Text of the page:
Beth Brink

Beth Brink

Nutrition plays a very important role in the healing of wounds. Without the proper fuels, wounds can take much longer to heal, if they are able to heal at all.

To better understand this, let’s take a look at the stages of wound healing. There are four stages in the process.

The first phase is the hemostasis phase. This is where the blood begins to clot and forms a dam to block the drainage of excess blood. The second phase is the inflammatory phase. In this phase, bacteria is being destroyed and the body is removing debris from the area. The third phase is the proliferation phase. This phase is marked by blood and new cells being formed to build a protective barrier. The final phase is the maturation phase where collagen matures, the wound closes and scars form. This phase can last up to two years depending on the severity of the wound.

Poor intake and deficits of specific nutrients can delay or inhibit wound healing. Carbohydrates, protein, water, vitamins and minerals each play a part in the healing process. The body is going to need extra energy to heal, therefore, one may need to eat more than what is normal for them. This is not a free pass to eat anything, but to wisely choose foods that can assist in the healing process.

Carbohydrates stimulate the production of insulin which regulates blood glucose which also contains zinc and growth factor to help repair damaged skin. However, it is important to keep in mind that too much glucose in the blood can increase the rate of potential infections and delay wound healing. Choose carbohydrates carefully. Don’t indulge in simple sugars, such as sugary cereals, drinks, baked goods, soda or juices. Instead, increase the number of complex carbohydrates such as beans, legumes, peas, fruit, nuts and whole grain which take longer to digest and don’t quickly spike blood glucose levels. This is especially important for people who are insulin resistant. Also keep in mind that medications such as steroids and some antibiotics can automatically increase blood glucose levels.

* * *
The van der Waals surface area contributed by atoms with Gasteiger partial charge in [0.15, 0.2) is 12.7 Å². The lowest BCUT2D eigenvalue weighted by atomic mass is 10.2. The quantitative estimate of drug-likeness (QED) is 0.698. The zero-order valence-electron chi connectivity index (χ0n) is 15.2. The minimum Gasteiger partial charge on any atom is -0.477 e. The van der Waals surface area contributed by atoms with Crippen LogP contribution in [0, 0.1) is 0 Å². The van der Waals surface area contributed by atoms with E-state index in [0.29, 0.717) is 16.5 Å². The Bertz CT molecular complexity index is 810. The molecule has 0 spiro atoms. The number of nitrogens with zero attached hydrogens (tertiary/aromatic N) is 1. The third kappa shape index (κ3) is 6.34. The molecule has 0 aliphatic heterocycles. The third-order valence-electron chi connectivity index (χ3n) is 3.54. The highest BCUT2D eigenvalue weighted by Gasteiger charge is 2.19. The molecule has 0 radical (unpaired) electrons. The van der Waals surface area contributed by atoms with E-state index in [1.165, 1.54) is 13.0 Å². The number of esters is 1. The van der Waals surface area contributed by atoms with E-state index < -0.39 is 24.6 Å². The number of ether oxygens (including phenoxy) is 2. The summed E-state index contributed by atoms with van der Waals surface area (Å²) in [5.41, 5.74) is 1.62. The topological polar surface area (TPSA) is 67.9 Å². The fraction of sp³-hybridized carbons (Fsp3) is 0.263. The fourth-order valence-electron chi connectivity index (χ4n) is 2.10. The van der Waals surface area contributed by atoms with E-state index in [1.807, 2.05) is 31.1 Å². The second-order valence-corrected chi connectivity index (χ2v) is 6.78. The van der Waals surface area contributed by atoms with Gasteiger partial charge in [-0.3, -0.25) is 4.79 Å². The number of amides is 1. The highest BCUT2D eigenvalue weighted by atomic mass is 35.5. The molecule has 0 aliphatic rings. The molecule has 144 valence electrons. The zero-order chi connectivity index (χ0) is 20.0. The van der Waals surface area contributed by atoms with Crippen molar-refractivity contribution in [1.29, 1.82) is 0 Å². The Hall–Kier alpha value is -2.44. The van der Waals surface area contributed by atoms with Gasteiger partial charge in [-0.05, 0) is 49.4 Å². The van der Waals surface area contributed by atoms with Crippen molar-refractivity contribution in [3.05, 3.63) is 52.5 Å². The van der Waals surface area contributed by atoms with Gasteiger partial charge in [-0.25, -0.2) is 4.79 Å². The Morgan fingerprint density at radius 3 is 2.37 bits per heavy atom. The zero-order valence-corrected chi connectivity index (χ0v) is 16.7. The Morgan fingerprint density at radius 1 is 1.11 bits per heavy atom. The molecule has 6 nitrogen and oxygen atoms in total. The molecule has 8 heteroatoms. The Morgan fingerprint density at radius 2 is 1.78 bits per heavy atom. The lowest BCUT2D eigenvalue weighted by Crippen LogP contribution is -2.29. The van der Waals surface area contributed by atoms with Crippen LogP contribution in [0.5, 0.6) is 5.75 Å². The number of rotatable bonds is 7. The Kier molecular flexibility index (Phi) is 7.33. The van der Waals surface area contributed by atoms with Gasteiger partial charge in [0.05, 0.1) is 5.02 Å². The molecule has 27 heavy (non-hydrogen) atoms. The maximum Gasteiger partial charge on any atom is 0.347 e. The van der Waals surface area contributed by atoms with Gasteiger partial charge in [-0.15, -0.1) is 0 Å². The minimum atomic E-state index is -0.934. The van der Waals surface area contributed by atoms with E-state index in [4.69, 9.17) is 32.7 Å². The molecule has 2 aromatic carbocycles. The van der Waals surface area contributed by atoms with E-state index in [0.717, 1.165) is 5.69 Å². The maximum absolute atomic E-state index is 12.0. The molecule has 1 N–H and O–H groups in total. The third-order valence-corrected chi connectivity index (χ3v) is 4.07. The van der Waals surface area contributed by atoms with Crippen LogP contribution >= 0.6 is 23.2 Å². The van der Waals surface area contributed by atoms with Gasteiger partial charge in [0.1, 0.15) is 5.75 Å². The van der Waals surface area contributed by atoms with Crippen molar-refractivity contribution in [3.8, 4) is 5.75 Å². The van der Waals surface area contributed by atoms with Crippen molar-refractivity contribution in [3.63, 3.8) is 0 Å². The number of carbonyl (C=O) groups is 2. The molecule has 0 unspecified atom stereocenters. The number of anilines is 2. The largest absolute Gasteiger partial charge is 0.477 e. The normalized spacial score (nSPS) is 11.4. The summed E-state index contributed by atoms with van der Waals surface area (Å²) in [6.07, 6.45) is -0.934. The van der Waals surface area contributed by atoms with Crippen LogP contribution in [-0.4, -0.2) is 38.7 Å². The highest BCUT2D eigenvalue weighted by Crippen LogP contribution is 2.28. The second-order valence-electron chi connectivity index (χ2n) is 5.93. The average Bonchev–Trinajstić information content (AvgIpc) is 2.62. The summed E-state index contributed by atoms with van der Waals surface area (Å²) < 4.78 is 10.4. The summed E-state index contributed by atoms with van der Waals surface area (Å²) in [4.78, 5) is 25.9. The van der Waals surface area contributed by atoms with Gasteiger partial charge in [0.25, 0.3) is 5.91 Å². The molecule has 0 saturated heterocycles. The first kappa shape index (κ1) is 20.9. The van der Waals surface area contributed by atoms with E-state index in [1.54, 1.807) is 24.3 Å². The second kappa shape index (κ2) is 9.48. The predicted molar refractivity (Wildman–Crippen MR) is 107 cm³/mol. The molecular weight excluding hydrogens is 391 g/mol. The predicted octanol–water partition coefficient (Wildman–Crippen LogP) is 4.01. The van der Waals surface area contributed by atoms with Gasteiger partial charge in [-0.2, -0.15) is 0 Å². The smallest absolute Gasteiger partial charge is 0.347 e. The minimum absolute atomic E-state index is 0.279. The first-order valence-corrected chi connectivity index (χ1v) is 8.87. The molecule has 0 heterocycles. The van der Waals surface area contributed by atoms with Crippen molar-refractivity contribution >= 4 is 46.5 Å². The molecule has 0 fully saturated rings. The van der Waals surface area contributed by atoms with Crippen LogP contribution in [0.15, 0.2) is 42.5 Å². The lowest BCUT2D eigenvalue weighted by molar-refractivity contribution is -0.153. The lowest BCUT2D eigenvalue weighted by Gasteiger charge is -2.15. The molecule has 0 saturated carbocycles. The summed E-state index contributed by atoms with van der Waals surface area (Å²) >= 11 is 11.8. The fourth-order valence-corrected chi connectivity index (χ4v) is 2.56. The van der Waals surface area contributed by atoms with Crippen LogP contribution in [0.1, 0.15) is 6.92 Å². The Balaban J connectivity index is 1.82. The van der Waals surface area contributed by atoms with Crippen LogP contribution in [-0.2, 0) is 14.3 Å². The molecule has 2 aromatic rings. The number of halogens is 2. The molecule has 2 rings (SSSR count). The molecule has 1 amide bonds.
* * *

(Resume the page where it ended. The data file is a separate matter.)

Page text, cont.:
Protein is important in collagen synthesis and tissue repair at the structural level and also assists with immune function. Include a protein in each meal or snack. Because of its importance in wound healing make sure to eat all the protein before filling up on the rest of the meal/snack. Good sources of protein are eggs, nuts, dairy, chicken, fish and meat. For an extra boost in protein, you could add dry milk powder to cereals, cream soups or mashed potatoes.

Fats provide energy and assist in the absorption of vitamins and fatty acids. Unsaturated fats such as avocados, peanut butter, olives, nuts, seeds and fish are all beneficial in the healing process. Too many saturated fats, the fats from animals, can keep the body in a state of inflammation, so strictly limit these in the diet.

Water is key for skin elasticity, oxygen and blood delivery, diluting blood glucose, and assists in waste removal and delivery of micronutrients to the site of injury. If there is fever, vomiting, diarrhea or heavy drainage from the wound, you will need to drink more water to replace what is being lost.

Vitamins and minerals also play a vital role in wound healing. Vitamin C helps form new collagen. Zinc maintains durability of skin and mucosal membranes while boosting the immune system. Vitamin D regulates cell growth. Vitamin K helps with blood clotting. Iron delivers oxygen to tissues.

The bottom line is this, eat well in order to heal well.

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Beth Brink, MS, registered dietitian nutritionist and a licensed dietitian with DeTar Healthcare System.

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